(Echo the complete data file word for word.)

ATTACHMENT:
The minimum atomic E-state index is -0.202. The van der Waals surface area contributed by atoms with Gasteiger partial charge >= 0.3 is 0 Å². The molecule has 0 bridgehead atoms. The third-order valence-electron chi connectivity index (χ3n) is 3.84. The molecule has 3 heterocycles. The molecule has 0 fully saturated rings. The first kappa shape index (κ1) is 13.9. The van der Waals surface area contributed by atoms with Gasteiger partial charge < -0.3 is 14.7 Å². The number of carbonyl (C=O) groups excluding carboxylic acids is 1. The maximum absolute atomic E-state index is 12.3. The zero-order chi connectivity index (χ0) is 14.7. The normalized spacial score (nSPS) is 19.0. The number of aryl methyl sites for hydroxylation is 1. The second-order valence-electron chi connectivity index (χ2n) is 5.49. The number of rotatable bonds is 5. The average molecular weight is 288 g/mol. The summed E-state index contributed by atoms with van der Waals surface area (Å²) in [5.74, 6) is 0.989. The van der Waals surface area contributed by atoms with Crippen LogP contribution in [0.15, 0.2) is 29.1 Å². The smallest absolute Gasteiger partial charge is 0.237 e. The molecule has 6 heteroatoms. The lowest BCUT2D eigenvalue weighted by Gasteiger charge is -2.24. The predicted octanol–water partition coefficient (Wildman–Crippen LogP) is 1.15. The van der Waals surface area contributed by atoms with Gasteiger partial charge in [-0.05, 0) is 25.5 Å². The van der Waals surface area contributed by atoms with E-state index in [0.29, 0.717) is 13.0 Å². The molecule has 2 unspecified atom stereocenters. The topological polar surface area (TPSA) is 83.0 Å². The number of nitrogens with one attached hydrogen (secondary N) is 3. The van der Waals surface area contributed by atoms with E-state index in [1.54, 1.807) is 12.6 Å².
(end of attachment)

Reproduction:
The minimum atomic E-state index is -0.202. The van der Waals surface area contributed by atoms with Gasteiger partial charge >= 0.3 is 0 Å². The molecule has 0 bridgehead atoms. The third-order valence-electron chi connectivity index (χ3n) is 3.84. The molecule has 3 heterocycles. The molecule has 0 fully saturated rings. The first kappa shape index (κ1) is 13.9. The van der Waals surface area contributed by atoms with Gasteiger partial charge < -0.3 is 14.7 Å². The number of carbonyl (C=O) groups excluding carboxylic acids is 1. The maximum absolute atomic E-state index is 12.3. The zero-order chi connectivity index (χ0) is 14.7. The normalized spacial score (nSPS) is 19.0. The number of aryl methyl sites for hydroxylation is 1. The second-order valence-electron chi connectivity index (χ2n) is 5.49. The number of rotatable bonds is 5. The average molecular weight is 288 g/mol. The summed E-state index contributed by atoms with van der Waals surface area (Å²) in [5.74, 6) is 0.989. The van der Waals surface area contributed by atoms with Crippen LogP contribution in [0.15, 0.2) is 29.1 Å². The smallest absolute Gasteiger partial charge is 0.237 e. The molecule has 6 heteroatoms. The lowest BCUT2D eigenvalue weighted by Gasteiger charge is -2.24. The predicted octanol–water partition coefficient (Wildman–Crippen LogP) is 1.15. The van der Waals surface area contributed by atoms with Gasteiger partial charge in [-0.05, 0) is 25.5 Å². The van der Waals surface area contributed by atoms with E-state index in [0.29, 0.717) is 13.0 Å². The molecule has 2 unspecified atom stereocenters. The topological polar surface area (TPSA) is 83.0 Å². The number of nitrogens with one attached hydrogen (secondary N) is 3. The van der Waals surface area contributed by atoms with E-state index in [1.54, 1.807) is 12.6 Å².